Student Responses to An Arctic Midnight Sun

Student Responses to An Arctic Midnight Sun

Russell S: “Does the acidity of ocean water change when you go to other parts of the world like Greenland?”

ORP: There are many factors that alter pH and carbon content of the water. Part of what we are exploring on this expedition is how these variables change while traversing through different climates (temperate to polar). We know in general that the open ocean carbon levels on the surface of the ocean are the same as the atmosphere worldwide but as you approach different coastal ecosystems such as an inland bay like Chesapeake Bay, coral reef rimmed island and glacial fjords that there likely will be major differences.

Colby S: “How long will it take before Maryland is affected by the melting of the polar ice caps?”

ORP: The melting polar ice already has an influence on the sea level within the Chesapeake Bay. There are already islands previously inhabited that have washed away. Tangier and Smith Island are two remaining habited islands in the bay that are predicted to disappear as sea level rises over the next 100 years.

Blaine A and Kevin K: “How does the pH of the water interfere with an animal’s ability to create a shell and influence the growth of coral reefs?”

ORP: Shells are often made of calcium carbonate, shellfish cannot create their shells (skeletons) when the water is too acidic. For calcium carbonate materials like shells and reefs to form and thrive they need a more neutral marine environment.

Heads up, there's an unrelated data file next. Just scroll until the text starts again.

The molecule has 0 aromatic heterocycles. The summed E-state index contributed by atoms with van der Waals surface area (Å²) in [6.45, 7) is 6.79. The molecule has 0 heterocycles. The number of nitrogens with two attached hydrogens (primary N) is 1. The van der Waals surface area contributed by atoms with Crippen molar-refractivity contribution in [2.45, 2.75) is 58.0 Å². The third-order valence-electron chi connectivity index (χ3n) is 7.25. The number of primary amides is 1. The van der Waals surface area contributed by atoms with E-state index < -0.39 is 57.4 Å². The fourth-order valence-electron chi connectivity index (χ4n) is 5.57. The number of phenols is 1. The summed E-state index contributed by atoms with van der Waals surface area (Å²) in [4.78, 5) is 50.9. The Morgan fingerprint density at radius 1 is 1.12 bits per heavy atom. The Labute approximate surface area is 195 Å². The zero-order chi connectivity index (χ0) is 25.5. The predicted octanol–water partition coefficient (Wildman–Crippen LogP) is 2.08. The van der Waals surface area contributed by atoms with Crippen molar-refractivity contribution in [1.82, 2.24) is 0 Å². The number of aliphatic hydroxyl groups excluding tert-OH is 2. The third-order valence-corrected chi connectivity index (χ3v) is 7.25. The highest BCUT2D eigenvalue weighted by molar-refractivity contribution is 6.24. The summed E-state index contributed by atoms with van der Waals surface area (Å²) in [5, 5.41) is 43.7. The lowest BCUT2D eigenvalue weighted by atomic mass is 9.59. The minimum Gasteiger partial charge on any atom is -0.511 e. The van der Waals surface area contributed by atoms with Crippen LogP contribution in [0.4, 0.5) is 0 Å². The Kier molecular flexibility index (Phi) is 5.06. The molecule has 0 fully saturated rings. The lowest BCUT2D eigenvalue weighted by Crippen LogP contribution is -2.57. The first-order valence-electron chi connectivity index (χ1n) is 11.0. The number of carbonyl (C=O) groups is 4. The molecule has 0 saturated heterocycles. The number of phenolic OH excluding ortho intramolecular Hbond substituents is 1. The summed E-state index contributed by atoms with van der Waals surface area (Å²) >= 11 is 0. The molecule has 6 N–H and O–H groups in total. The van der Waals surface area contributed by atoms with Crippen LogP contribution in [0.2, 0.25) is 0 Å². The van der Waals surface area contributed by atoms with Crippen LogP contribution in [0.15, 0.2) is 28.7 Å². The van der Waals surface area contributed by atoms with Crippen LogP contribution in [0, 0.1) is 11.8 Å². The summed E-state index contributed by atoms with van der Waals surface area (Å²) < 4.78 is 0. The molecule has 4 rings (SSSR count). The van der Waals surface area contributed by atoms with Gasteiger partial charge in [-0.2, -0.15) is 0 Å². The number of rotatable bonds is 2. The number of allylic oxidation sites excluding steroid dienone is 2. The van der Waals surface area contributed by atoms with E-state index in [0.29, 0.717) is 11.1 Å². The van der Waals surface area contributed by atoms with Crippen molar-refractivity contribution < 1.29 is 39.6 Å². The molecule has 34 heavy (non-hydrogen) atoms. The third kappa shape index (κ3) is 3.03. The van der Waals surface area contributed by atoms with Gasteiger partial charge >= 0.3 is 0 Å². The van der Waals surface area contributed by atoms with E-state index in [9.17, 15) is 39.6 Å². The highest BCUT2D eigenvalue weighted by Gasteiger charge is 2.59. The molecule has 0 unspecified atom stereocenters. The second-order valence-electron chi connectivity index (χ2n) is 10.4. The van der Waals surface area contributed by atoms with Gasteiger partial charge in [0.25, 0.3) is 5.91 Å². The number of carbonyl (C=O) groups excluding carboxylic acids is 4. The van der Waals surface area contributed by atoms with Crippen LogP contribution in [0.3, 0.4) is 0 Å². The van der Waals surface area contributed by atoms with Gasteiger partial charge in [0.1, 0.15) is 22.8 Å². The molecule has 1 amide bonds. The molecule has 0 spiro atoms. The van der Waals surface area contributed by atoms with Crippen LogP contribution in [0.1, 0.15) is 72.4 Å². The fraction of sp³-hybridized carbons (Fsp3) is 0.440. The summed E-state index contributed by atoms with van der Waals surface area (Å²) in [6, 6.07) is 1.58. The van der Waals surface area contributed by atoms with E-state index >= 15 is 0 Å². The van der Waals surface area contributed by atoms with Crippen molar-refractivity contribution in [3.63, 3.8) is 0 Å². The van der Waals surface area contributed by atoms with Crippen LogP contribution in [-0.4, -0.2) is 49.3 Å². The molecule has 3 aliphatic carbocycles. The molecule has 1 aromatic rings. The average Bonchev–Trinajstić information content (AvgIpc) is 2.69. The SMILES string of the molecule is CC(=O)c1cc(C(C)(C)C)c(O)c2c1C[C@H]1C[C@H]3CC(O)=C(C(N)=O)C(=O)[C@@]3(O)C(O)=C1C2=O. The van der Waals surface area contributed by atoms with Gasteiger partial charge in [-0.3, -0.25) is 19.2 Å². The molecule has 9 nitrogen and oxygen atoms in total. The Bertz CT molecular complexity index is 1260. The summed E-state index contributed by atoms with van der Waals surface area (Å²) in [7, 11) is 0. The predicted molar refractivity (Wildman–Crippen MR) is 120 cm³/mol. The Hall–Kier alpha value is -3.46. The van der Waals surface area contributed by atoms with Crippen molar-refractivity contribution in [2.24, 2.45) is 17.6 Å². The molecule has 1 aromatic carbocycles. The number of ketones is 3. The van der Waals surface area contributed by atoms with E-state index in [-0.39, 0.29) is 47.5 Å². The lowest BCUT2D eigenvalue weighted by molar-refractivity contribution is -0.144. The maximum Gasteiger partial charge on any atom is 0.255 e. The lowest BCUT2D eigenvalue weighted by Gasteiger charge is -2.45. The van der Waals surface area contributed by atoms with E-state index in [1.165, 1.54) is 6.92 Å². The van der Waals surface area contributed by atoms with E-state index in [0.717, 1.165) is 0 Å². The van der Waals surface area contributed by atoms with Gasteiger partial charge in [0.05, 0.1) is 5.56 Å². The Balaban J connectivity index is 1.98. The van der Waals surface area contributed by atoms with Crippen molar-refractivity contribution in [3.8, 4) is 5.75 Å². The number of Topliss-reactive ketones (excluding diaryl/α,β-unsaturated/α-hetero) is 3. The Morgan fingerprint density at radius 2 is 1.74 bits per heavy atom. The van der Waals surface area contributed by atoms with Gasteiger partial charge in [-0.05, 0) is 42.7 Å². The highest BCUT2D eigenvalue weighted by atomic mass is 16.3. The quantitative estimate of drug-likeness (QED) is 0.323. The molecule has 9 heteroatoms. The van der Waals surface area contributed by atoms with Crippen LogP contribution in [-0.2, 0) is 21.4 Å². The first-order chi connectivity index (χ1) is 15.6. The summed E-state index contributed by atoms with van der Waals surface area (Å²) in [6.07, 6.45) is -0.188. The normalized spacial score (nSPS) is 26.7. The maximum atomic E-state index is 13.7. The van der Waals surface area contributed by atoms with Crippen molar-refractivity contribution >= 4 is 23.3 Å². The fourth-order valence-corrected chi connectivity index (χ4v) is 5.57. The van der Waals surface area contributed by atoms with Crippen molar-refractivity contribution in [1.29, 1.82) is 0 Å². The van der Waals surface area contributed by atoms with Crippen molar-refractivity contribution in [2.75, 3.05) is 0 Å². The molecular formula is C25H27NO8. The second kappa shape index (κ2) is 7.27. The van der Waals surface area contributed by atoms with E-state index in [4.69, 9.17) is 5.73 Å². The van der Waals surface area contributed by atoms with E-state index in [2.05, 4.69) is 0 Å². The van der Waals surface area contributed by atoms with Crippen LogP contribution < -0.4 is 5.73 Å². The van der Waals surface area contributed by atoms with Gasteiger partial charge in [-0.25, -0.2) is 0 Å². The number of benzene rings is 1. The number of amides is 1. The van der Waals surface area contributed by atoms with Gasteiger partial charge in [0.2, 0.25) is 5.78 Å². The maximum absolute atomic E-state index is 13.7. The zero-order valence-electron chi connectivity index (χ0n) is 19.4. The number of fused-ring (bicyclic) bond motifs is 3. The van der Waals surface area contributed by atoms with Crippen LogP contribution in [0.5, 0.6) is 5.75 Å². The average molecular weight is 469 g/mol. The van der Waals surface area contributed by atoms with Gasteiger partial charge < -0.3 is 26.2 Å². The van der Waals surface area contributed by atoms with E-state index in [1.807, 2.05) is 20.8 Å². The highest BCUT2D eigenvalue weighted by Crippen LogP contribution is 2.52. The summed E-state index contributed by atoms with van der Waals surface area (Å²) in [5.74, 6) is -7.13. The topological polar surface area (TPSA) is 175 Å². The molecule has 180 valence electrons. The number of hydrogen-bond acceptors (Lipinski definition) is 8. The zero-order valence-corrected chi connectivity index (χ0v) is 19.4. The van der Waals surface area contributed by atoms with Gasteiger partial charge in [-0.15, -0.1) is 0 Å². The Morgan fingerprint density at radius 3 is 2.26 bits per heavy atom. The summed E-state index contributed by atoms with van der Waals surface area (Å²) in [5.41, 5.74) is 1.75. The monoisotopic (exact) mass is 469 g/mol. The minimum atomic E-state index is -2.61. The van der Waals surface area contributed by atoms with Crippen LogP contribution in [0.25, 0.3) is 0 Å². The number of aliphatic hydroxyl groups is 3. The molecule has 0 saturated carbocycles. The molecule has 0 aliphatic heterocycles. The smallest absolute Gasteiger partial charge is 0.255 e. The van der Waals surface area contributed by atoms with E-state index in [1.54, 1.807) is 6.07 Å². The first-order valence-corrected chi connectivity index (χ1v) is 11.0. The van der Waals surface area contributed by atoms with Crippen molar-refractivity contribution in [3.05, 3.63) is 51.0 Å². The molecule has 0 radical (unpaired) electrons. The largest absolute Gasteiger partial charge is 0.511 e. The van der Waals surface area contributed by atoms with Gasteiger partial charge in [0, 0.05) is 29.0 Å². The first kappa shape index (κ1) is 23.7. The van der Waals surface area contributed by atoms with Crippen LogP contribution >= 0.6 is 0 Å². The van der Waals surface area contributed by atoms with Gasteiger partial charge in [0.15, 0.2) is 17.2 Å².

Jackson H: “Do you think that the melting of the ice caps along with ocean acidification and carbonization could be a reason why you are not seeing as much marine life as you would like?”

ORP: The lack of the marine life observed on this expedition is likely related to the overall shifting of their habitat due to a global temperature increase. Animals have also become wearier of humans due to hunting and probably hear our vessel and flee.

Bryan W: “Will aquatic wild life be able to adapt to the increasing acidity levels in the oceans, if not what percentage of the aquatic life will become extinct?”

ORP: Shellfish and corals will struggle to survive if the ocean acidity continues to change at the same rate.

Phillip M: “What do you think are the three daily activities we could eliminate in order to lower the carbon level worldwide?”

ORP: Learn to power our lives without the use of fossil fuels and use renewable energies instead. Get around using a lower carbon footprint such as bike, car pool, public transportation. Be the change and pave the way for others. If lights or electronics are left on turn them off and other will follow your good example.

John W: “Will polar bears move south since the ice caps in the north are melting and how does the carbon affect them and their prey?”

ORP: The polar bear will likely struggle to adapt quick enough to acclimate to a warmer environment. They spend most of their time on the sea ice and hunting seals there. They have been forced to move closer to shore to figure out how to thrive in an unfamiliar manner. Yet, over the last million years due to their decline they have interbred with brown bears.

ORP: “What impacts could the carbon and acidity have on the surrounding marine life?”

Anagh A: “Carbon has impacts on marine life because when the ocean absorbs carbon, the seawater’s pH decreases which means the acidity in the seawater increases. This increase in acidity also has impacts on marine life. One impact of increased acidity is that it impedes with the ability of certain marine animals to make their skeletons and shells. Another impact of increased acidity is that it can cause reproductive disorders in some fish. One more impact is that is slows the growth of coral reefs which are very important for the survival of marine life.”

No comments yet.

Leave a Reply